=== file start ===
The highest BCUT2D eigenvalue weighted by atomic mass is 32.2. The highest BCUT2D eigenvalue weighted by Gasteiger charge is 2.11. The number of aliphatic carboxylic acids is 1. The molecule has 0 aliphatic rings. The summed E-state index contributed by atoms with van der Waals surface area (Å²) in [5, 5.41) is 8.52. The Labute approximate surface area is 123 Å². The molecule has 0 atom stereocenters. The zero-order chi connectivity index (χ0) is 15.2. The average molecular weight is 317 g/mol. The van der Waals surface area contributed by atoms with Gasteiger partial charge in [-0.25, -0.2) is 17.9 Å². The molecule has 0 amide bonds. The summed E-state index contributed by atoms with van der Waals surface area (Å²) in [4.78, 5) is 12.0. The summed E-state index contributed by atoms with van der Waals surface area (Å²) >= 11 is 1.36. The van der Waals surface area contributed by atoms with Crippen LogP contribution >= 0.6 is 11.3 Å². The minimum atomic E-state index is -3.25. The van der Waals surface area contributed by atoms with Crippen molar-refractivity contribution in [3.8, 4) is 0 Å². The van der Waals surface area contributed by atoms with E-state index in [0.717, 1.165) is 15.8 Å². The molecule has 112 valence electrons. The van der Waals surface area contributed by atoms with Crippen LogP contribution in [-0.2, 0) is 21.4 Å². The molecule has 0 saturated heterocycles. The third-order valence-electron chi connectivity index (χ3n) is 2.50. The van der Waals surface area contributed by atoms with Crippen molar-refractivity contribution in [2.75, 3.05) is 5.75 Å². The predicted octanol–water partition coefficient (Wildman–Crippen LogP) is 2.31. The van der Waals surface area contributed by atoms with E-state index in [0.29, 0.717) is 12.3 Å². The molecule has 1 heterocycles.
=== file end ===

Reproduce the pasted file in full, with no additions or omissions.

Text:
The highest BCUT2D eigenvalue weighted by atomic mass is 32.2. The highest BCUT2D eigenvalue weighted by Gasteiger charge is 2.11. The number of aliphatic carboxylic acids is 1. The molecule has 0 aliphatic rings. The summed E-state index contributed by atoms with van der Waals surface area (Å²) in [5, 5.41) is 8.52. The Labute approximate surface area is 123 Å². The molecule has 0 atom stereocenters. The zero-order chi connectivity index (χ0) is 15.2. The average molecular weight is 317 g/mol. The van der Waals surface area contributed by atoms with Gasteiger partial charge in [-0.25, -0.2) is 17.9 Å². The molecule has 0 amide bonds. The summed E-state index contributed by atoms with van der Waals surface area (Å²) in [4.78, 5) is 12.0. The summed E-state index contributed by atoms with van der Waals surface area (Å²) >= 11 is 1.36. The van der Waals surface area contributed by atoms with Crippen LogP contribution >= 0.6 is 11.3 Å². The minimum atomic E-state index is -3.25. The van der Waals surface area contributed by atoms with Crippen molar-refractivity contribution in [3.8, 4) is 0 Å². The van der Waals surface area contributed by atoms with E-state index in [0.717, 1.165) is 15.8 Å². The molecule has 112 valence electrons. The van der Waals surface area contributed by atoms with Crippen LogP contribution in [-0.2, 0) is 21.4 Å². The molecule has 0 saturated heterocycles. The third-order valence-electron chi connectivity index (χ3n) is 2.50. The van der Waals surface area contributed by atoms with Crippen molar-refractivity contribution in [2.75, 3.05) is 5.75 Å². The predicted octanol–water partition coefficient (Wildman–Crippen LogP) is 2.31. The van der Waals surface area contributed by atoms with E-state index in [0.29, 0.717) is 12.3 Å². The molecule has 1 heterocycles.